Internet

Study: AT&T’s Dallas Strategy Amounts to ‘Digital Redlining’

A report says one of the region's largest companies neglects large swaths of its own city.

A study released yesterday by the National Digital Inclusion Alliance—although it was completed last year with data from 2016—says AT&T has cut out Dallas’ poor neighborhoods from access to the fast internet that’s found all over more affluent neighborhoods and suburbs.

Allow me to break down the map above, because it gets to the heart of the report. In red are areas where the rate of poverty tops 35 percent. The blue areas are where “Fiber to the Home” and “Fiber to the Node” infrastructure has been introduced, which has become “the standard for most Dallas County suburbs and other urban AT&T markets throughout the U.S.,” according to the study. It carries speeds at 18 megabits per second or more. As you can tell by the dark spots on the map, there’s not much overlap.

The study, by Oklahoma State University’s Dr. Brian Whitacre, was commissioned after a previous Whitacre study supported an FCC complaint against AT&T for similar practices in Cleveland. Whitacre concludes the Dallas County results “provide clear evidence that AT&T has withheld fiber-enhanced broadband improvements from most Dallas neighborhoods with high poverty rates.” Those neighborhoods are left with “uneven, often severely limited internet access.” This can only contribute to our city’s already stark lines of economic segregation.

Because the patterns revealed by this analysis result from a decade of deliberate infrastructure investment decisions, I argue that they constitute strong evidence of a policy and practice of “digital redlining” by AT&T — i.e. income-based discrimination against residents of lower-income urban neighborhoods in the types of broadband service AT&T offers, and in the company’s investment in improved service.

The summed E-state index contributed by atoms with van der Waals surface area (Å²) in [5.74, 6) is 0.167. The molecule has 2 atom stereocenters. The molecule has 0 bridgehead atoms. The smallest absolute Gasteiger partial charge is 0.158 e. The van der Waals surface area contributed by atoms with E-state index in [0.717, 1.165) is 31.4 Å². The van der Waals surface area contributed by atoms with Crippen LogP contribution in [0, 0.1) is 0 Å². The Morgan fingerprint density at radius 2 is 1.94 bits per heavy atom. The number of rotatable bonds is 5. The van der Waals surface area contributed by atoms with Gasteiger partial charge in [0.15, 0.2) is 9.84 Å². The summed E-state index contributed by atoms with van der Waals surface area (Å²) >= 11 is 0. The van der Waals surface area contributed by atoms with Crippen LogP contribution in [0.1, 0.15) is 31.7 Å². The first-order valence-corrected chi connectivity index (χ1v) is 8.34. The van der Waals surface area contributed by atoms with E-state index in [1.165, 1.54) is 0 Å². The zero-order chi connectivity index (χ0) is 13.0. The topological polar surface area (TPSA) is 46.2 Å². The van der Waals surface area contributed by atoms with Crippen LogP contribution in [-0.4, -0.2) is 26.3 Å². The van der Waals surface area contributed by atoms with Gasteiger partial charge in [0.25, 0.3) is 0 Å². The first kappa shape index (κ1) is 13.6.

In an emailed statement on Wednesday afternoon, an AT&T spokesperson defended the company against the findings and highlighted strides the company has made in recent years:

We do not redline and the data used for this “study” is nearly 3 years old. We have deployed more fiber per capita in South Dallas than we have across the DFW area.  More than 51% of households in our internet service footprint in the DFW area have access to fiber and if you narrow that to southern Dallas, the number is actually much higher at 70%. In 2017, we announced we had more than doubled the number of locations where fiber was available in South Dallas to more than 50,000 and since then, we’ve more than doubled that again to nearly 130,000. Our investment decisions are based on the capacity needs of our network, demand for our services and budget.

Read the study here.

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